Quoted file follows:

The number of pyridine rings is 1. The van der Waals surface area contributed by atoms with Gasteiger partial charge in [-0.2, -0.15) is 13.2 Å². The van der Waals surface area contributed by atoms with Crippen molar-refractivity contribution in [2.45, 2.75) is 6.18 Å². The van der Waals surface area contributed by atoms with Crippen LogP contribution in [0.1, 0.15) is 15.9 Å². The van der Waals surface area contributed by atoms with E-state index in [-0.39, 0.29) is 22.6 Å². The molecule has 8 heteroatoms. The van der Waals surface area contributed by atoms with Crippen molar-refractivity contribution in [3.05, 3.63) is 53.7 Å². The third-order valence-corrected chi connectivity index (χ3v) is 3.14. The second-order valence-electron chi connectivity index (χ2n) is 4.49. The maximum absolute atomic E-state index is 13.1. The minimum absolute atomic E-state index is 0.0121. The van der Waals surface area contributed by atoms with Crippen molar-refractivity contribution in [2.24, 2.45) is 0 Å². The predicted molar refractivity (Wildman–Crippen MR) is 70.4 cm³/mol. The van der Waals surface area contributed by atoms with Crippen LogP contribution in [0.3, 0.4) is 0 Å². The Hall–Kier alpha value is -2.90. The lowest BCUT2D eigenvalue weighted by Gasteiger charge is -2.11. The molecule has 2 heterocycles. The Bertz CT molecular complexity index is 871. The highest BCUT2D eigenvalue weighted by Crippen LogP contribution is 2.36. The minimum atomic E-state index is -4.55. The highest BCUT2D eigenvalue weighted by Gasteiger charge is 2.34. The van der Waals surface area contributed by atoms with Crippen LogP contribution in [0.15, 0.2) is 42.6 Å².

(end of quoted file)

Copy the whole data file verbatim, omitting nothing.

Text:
The number of pyridine rings is 1. The van der Waals surface area contributed by atoms with Gasteiger partial charge in [-0.2, -0.15) is 13.2 Å². The van der Waals surface area contributed by atoms with Crippen molar-refractivity contribution in [2.45, 2.75) is 6.18 Å². The van der Waals surface area contributed by atoms with Crippen LogP contribution in [0.1, 0.15) is 15.9 Å². The van der Waals surface area contributed by atoms with E-state index in [-0.39, 0.29) is 22.6 Å². The molecule has 8 heteroatoms. The van der Waals surface area contributed by atoms with Crippen molar-refractivity contribution in [3.05, 3.63) is 53.7 Å². The third-order valence-corrected chi connectivity index (χ3v) is 3.14. The second-order valence-electron chi connectivity index (χ2n) is 4.49. The maximum absolute atomic E-state index is 13.1. The minimum absolute atomic E-state index is 0.0121. The van der Waals surface area contributed by atoms with Crippen molar-refractivity contribution in [2.24, 2.45) is 0 Å². The predicted molar refractivity (Wildman–Crippen MR) is 70.4 cm³/mol. The van der Waals surface area contributed by atoms with Crippen LogP contribution in [0.3, 0.4) is 0 Å². The Hall–Kier alpha value is -2.90. The lowest BCUT2D eigenvalue weighted by Gasteiger charge is -2.11. The molecule has 2 heterocycles. The Bertz CT molecular complexity index is 871. The highest BCUT2D eigenvalue weighted by Crippen LogP contribution is 2.36. The minimum atomic E-state index is -4.55. The highest BCUT2D eigenvalue weighted by Gasteiger charge is 2.34. The van der Waals surface area contributed by atoms with Crippen LogP contribution in [0.15, 0.2) is 42.6 Å².